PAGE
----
More renewals/cancellations: “2 Broke Girls” get ax; “Timeless” renewed after all

After initially cancelling it, NBC’s Timeless is coming back for a second season after all. (Warner Bros.)

Believe it or not, many series STILL on the bubble

With the upfronts less than 48 hours away, the networks are finalizing their decisions on “bubble” shows.

In a bit of a surprise, NBC announced Saturday the reversal on a decision they made earlier in the week regarding sci-fi drama Timeless: NBC said it would bring the series back for a second season.

This is not the first time in recent years a network reserved a decision on a show – a few years ago, CBS uncanceled Poppy Montgomery vehicle Unforgettable, renewing it for thirteen more episodes.

Late Friday, NBC gave a last-minute renewal to Law & Order: Special Victims Unit – entering its nineteenth season this fall. The mothership (Law & Order) ran for twenty, tying Gunsmoke for the longest-running drama in TV history.

Fox gave last-minute renewals to The Exorcist and Brooklyn Nine-Nine. and Saturday evening, CBS picked up Elementary and Amazing Race for another season.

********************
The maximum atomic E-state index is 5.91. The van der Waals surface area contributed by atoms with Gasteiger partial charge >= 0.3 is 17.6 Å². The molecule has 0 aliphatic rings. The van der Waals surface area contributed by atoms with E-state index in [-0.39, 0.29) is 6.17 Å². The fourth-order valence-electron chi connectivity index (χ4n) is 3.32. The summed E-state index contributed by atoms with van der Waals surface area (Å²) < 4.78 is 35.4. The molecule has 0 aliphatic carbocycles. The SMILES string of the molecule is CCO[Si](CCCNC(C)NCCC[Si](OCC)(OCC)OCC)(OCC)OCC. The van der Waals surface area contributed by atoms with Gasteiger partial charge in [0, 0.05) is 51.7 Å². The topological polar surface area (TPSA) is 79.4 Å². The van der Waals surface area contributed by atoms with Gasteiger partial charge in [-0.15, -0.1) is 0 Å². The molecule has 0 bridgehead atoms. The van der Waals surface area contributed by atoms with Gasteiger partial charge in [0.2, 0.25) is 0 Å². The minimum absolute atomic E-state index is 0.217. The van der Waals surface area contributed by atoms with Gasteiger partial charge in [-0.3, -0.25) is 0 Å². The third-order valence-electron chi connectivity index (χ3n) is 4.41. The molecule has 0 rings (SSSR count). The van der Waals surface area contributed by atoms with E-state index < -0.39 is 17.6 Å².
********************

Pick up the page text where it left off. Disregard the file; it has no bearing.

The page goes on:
As for cancellations, the biggest announcement was the end of the line for veteran 2 Broke Girls after six seasons and The Great Outdoors after one. CBS picked up several comedy pilots, but in a reversal from years past, ordered just one multi-cam project (9JKL). A few days ago, ABC canceled its last remaining multi-cam sitcoms, Last Man Standing and Dr. Ken.

NBC pulled the plug on The Blacklist: Redemption after one season.

As of this writing, no word on the fates of a few remaining shows whose fates remain undecided: Quantico, Chicago Justice, Prison Break, 24: Legacy, Trial & Error, New Girl, or Undercover Boss: compared to years past, this is an unusually high number of programs left on the bubble. NBC is likely to release its 2017-18 lineup Sunday afternoon, with its upfront presentation Monday, followed by Fox.

Meanwhile, there is some reported tension between ad buyers and the networks over pricing, according to Variety. With many low-rated network shows returning and ratings for live TV declining, many buyers are scoffing at increased rates for shows. As a result, networks are cutting costs on programming, and slashing licensing fees.

If this is any indication of how negotiations are going to go, the networks and buyers are going to be in for some long nights ahead.

I hope they love pizza, because they are going to be eating a lot of it.

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